Lebanon Minister of Agriculture Engineer, Louis Lahoud and the ambassador of China in Lebanon Wang Kejian held a meeting on export of agricultural products of Lebanon to the Chinese market. They both agreed that Lebanon to start exporting wine, olive oil and poultry products to Chinese markets
Lebanon’s wine history can be traced back to the Phoenicians who traded it across the Mediterranean to some parts of Europe. Some also believe that Jesus’ first miracle of transforming water into wine took place in Qana, Lebanon.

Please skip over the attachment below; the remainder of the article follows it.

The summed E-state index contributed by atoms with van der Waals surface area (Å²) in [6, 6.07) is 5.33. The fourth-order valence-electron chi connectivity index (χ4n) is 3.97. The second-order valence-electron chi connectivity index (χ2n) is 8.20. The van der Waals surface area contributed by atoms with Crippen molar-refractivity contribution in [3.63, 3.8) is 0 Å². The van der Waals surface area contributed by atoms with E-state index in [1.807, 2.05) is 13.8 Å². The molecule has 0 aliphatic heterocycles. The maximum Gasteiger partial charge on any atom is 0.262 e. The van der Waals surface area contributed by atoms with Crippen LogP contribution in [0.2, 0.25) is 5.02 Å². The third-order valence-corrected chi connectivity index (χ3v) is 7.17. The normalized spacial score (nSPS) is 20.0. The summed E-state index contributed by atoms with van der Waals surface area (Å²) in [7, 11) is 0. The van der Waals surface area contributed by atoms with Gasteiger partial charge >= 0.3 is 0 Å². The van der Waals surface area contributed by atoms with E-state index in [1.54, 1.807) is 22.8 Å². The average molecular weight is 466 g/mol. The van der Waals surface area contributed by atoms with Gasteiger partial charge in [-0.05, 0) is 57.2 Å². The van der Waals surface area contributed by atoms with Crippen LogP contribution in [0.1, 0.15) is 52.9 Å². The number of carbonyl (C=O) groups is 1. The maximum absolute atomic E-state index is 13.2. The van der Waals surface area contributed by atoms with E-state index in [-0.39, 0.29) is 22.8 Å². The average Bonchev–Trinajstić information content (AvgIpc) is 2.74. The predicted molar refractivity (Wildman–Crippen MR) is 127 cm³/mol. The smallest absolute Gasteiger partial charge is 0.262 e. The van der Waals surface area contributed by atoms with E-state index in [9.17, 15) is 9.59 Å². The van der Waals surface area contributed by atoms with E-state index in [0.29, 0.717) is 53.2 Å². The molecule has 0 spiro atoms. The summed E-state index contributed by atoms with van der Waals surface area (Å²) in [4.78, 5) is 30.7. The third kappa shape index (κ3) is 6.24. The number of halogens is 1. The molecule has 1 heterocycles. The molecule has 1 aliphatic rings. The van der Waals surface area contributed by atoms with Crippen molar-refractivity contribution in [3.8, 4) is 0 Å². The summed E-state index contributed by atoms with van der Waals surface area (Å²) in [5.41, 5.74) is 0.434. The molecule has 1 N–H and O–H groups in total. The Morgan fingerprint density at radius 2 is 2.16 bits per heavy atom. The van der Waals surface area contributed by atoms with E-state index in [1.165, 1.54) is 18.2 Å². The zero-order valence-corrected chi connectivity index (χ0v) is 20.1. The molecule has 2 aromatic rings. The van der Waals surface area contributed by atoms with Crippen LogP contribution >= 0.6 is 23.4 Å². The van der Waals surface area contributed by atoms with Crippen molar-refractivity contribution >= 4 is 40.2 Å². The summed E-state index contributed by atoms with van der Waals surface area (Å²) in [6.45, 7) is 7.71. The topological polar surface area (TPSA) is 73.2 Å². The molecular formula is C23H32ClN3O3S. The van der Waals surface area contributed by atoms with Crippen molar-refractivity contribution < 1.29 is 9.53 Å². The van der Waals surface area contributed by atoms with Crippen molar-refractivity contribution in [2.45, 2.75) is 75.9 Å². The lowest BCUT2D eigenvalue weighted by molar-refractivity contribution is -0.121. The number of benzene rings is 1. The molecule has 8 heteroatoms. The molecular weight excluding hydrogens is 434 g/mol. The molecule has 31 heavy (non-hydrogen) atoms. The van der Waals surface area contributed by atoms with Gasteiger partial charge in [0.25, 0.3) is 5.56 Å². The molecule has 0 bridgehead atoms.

The Ottoman Empire banned wine production and during the civil war (1975- to 1990) wine production slowed down but the last ten years saw a boom in Lebanese wine production, with dozens of additional wineries launching their first vintages.
Today, Lebanon’s 40 wineries produce around 8.5 million bottles of wine annually, with Château Ksara and Château Kefraya accounting for almost half that number and with the other, relatively newer wineries, growing and increasing their production yearly. However, wine production is not only about volume but also about quality, as Lebanon’s boutique wineries demonstrate. These wineries pride themselves on producing fewer bottles per year, believing that this allows them to offer better controls for quality and taste.
In 2016 Lebanon imported exported over 10,000 tons of high quality olive oil , but its high cost has limited its ability to compete in the international market.